Arturo Toscanini, the late, famous conductor of the New York Philharmonic Orchestra, received a brief, crumpled letter from a lonely sheepherder in the remote mountain area of Wyoming:
"Mr. Conductor: I have only two possessions-a radio and an old violin. The batteries in my radio are getting low and will soon die. My violin is so out of tune I can't use it. Please help me. Next Sunday when you begin your concert, sound a lout 'A' so I can tune my 'A' string, then I can tune the other strings. When my radio batteries are dead, I'll have my violin."
At the beginning of his next nationwide radio concert from Carnegie Hall, Toscanini announced: "For a dear friend and listener back in the mountains of Wyoming the orchestra will now sound an 'A'." The musicians all joined together in a perfect 'A'.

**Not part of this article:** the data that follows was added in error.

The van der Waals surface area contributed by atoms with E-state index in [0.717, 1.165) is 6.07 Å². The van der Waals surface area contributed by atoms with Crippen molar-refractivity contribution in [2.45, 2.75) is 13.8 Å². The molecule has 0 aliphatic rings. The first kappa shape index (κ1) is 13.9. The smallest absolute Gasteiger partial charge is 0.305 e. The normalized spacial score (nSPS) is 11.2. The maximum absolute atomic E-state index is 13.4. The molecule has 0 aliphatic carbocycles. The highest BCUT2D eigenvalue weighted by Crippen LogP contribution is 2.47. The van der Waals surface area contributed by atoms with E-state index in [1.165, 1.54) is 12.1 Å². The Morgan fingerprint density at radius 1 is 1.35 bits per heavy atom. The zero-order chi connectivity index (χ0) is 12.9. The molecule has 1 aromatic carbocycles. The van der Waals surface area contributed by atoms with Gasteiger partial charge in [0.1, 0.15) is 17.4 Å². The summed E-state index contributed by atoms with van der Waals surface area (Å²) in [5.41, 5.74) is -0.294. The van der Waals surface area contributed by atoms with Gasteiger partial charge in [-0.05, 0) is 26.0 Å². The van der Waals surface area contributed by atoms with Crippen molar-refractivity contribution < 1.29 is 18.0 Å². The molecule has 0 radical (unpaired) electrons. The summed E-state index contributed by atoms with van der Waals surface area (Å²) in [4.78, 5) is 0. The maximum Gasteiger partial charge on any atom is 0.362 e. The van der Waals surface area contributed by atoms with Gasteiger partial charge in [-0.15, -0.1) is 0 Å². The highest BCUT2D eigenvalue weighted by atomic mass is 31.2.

The lonely sheepherder only needed one note, just a little help to get back in tune; he could go on from there. He needed someone who cared to assist him with one string; the others would be easy. Then, with all strings in tune-in harmony-the lonely sheepherder would have a source of companionship and joy and could play uplifting strains.
*I was asked to read this today in Relief Society. With it being my first Sunday in there after two years of being the primary chorister I cried as I read this beautiful passage. It spoke to me. I got it. I knew it was a tender mercy.
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